Turkey to continue to uncover the truth on Khashoggi killing

Turkey to continue to uncover the truth on Khashoggi killing

ANKARA-Anadolu Agency
Turkey to continue to uncover the truth on Khashoggi killing

Ankara will continue efforts to shed light on the killing of Saudi journalist Jamal Khashoggi, Turkey’s communications director said after a "scandalous" Saudi court ruling on the case on Dec. 23.

"The Saudi court reached a scandalous verdict today after months of secret hearings on the assassination of Jamal Khashoggi," Fahrettin Altun said on Twitter.

A Saudi court on Dec. 23 sentenced five people to death for taking part in the murder of Khashoggi in a trial of 11 people.

Saudi Deputy Public Prosecutor and spokesman Shalaan al-Shalaan said three people had been handed jail terms totaling 24 years in prison for their role in covering up the crime and violating the law.

Saudi Arabia sentences five to death for murder of Jamal Khashoggi
Saudi Arabia sentences five to death for murder of Jamal Khashoggi

Al-Shalaan said the court dismissed charges against three other suspects and found them not guilty, including former royal adviser Saud al-Qahtani, former consul general in Istanbul Mohammed al-Oteibi and Ahmed Assiri, the former intelligence deputy chief.

Altun blasted the verdict, which he said "granted immunity" for perpetrators who "dispatched a death squad to Istanbul on a private jet", "signed Khashoggi's death warrant", disposed of his body and sought to sweep the murder "under the rug".

"To claim that a handful of intelligence operatives committed this murder is to mock the world’s intelligence — to say the least. Turkey will continue its efforts to shed light on this incident," he stressed.

'Saudis aim is to silence the accused'

Meanwhile, Hatice Cengiz, Khashoggi's fiancee, said that the death penalty verdict aims to close the case "quickly" and silence those carrying information about the murder.

Speaking to state-run Anadolu Agency, Cengiz said the verdict came without proper judicial process and that the statements of the accused were kept secret.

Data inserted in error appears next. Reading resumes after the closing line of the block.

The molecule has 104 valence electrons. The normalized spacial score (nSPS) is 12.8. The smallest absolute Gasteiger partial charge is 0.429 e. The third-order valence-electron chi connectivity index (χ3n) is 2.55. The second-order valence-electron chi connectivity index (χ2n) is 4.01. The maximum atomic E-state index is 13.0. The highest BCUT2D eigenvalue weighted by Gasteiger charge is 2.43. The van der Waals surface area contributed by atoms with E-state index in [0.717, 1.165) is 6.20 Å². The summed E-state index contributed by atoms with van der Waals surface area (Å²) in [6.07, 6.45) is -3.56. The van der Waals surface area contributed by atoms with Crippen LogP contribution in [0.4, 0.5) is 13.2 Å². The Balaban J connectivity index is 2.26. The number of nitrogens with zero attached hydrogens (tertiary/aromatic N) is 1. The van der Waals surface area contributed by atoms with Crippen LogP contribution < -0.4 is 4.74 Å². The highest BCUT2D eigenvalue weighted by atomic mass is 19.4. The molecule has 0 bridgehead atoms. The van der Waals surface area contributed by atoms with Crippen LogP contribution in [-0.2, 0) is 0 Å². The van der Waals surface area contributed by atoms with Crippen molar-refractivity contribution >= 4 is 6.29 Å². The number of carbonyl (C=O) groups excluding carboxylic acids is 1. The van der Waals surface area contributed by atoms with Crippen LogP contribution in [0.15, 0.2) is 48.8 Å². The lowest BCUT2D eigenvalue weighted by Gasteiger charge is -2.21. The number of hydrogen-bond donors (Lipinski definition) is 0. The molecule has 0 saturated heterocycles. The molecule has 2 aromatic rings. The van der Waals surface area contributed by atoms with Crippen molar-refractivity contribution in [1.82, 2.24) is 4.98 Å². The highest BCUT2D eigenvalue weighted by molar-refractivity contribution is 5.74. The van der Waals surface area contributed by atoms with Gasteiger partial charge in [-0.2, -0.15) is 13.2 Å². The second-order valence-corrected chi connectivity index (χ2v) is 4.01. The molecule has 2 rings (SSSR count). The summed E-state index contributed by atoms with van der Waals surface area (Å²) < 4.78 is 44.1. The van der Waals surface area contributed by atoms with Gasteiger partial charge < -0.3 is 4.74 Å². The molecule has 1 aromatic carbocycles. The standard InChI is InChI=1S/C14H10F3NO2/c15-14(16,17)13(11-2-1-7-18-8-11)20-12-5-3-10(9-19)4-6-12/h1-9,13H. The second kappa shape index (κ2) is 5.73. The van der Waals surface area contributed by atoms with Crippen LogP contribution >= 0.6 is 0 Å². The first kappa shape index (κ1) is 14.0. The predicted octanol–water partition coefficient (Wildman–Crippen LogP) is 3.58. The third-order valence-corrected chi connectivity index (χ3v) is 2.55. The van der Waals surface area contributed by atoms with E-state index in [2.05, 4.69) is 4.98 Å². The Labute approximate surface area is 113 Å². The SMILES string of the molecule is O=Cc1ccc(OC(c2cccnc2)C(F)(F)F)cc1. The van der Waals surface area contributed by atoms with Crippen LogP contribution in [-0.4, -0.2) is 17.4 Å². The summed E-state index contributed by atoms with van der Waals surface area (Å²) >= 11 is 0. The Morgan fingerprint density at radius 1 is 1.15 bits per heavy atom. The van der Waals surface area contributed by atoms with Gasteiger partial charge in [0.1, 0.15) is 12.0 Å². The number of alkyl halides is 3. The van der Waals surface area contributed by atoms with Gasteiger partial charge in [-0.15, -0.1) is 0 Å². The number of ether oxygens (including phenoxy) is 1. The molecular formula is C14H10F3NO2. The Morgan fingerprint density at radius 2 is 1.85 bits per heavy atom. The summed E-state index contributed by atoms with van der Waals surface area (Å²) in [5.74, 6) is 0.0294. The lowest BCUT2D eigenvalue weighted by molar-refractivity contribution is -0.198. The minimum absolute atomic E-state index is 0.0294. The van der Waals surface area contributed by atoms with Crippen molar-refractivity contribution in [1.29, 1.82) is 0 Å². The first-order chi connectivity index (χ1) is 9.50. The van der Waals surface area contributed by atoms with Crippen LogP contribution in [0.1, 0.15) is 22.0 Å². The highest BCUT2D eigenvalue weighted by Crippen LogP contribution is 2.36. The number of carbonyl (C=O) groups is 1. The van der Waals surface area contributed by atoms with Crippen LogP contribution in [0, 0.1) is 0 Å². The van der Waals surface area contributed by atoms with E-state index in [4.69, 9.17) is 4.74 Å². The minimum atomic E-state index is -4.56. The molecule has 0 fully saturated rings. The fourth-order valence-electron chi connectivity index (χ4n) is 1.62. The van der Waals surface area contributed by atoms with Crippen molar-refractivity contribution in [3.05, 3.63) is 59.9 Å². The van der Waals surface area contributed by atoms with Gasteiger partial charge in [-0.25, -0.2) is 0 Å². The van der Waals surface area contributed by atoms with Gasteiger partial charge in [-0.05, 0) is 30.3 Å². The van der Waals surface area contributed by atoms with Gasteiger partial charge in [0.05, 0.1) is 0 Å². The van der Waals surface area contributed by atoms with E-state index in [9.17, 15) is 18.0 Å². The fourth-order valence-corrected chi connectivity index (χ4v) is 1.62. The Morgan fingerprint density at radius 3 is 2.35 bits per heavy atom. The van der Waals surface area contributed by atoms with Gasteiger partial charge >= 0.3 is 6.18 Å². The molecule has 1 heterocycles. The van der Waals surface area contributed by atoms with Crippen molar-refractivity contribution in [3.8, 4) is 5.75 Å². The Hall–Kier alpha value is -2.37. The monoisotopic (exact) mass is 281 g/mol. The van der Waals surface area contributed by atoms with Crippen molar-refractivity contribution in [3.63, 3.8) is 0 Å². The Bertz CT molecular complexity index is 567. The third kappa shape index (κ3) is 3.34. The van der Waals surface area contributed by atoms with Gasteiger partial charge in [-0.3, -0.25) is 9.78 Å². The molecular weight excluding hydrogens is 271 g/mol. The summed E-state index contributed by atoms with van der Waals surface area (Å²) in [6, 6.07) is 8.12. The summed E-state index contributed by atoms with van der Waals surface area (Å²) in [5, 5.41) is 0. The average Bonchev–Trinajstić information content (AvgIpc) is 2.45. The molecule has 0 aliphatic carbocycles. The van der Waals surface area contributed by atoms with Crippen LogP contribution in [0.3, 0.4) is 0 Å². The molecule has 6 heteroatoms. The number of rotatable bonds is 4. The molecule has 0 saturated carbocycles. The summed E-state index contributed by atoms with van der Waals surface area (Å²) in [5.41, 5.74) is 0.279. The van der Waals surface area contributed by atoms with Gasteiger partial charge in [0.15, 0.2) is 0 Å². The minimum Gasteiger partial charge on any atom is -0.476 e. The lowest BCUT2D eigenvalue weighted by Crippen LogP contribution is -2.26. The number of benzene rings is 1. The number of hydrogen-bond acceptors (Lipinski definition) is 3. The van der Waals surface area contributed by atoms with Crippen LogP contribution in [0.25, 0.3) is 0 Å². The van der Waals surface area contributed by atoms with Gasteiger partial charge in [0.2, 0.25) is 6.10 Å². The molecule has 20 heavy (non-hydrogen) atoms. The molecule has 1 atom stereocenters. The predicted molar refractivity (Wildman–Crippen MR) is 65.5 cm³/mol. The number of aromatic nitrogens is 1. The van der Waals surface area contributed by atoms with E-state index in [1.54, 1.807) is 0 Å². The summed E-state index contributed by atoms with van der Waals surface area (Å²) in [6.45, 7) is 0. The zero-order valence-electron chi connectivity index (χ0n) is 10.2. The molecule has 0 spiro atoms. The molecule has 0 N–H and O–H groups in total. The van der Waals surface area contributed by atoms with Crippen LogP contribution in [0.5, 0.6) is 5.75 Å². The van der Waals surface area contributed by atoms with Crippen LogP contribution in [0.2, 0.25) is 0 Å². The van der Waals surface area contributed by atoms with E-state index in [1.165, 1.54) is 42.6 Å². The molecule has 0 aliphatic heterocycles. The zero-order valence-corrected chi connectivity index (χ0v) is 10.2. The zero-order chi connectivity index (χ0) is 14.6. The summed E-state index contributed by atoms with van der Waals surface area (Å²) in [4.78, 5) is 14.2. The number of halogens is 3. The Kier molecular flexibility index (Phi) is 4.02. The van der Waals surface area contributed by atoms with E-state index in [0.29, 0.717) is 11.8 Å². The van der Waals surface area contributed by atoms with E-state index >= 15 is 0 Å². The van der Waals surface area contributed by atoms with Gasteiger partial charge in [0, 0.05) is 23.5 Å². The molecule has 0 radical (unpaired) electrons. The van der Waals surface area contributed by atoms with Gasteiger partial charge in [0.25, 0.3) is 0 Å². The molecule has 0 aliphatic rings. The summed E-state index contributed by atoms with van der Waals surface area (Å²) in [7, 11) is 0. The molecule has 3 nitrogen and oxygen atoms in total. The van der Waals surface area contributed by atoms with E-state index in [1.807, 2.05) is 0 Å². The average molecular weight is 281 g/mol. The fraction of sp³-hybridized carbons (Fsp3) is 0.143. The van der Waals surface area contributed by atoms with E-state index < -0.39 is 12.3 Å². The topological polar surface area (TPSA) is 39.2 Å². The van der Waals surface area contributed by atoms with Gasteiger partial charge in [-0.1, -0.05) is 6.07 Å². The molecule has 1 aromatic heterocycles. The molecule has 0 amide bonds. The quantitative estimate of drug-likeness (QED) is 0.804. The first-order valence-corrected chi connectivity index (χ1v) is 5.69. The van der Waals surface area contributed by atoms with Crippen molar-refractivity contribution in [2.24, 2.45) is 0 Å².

Cengiz's statement came following a Saudi court ruling sentencing five people to death for taking part in the murder.

"This verdict is unacceptable and it is against the law. I believe that closing the case fast is aimed with those verdicts," she stressed.

Cengiz added: "The [Saudi] announcement does not respond to the questions why it was done, who ordered it and where is the body, which have been asked for the last 15 months. The answers must be given to make the verdict acceptable. It is not possible to sentence people without answering those questions. I definitely do not accept it."

Urging the international community to act to ensure justice and to reject the Saudi court's sentences, she said: "The greatest political pressure possible is needed on the country in question."

Khashoggi, a columnist for The Washington Post and U.S. resident, was murdered after entering the Saudi Consulate in Istanbul on Oct. 2, 2018 on a visit to pick up paperwork for his forthcoming marriage.

Following 18 days of denial of the murder by Riyadh, Saudi authorities said he was killed in a fight that erupted between him and 18 Saudis, and detained them for investigation without giving further details on the killing or the whereabouts of his remains.

U.N. Special Rapporteur Agnes Callamard concluded in an earlier report that Khashoggi's murder was a “deliberate, premeditated execution” and encouraged an investigation of Saudi Crown Prince Mohammed bin Salman.

Saudi officials, however, have insisted that the Saudi prince was not involved in the murder.

'A mockery'

Callamard also slammed  Saudi Arabia court rulings, saying it is a "mockery." 


"Bottom line: the hit-men are guilty, sentenced to death. The masterminds not only walk free, they have barely been touched by the investigation and the trial," Callamard said on Twitter.

"That is the antithesis of Justice. It is a mockery."

She reiterated that the Saudi kingdom was responsible for Khashoggi's execution under international human rights law, adding that the trial in Riyadh "at no point" considered the Kingdom's responsibilities.

Callamard also said Riyadh did not investigate the role of  bin Salman, adding the judge appeared to have concluded that the Khashoggi death was "an accident since there seems to be no intent".

"To suggest that on the spare of the moment, the killers decided to cut down his body is utterly ridiculous. Dismemberment requires minimum planning," she wrote.

Callamard said that the presence of a forensic doctor and discussing dismemberment 2 hours before it actually occurred, indicates planning.


"Impunity for the killing of a journalist commonly reveals political repression, corruption, abuse of power, propaganda, and even international complicity. All are present in Saudi Arabia killing of Jamal Khashoggi," Callamard added.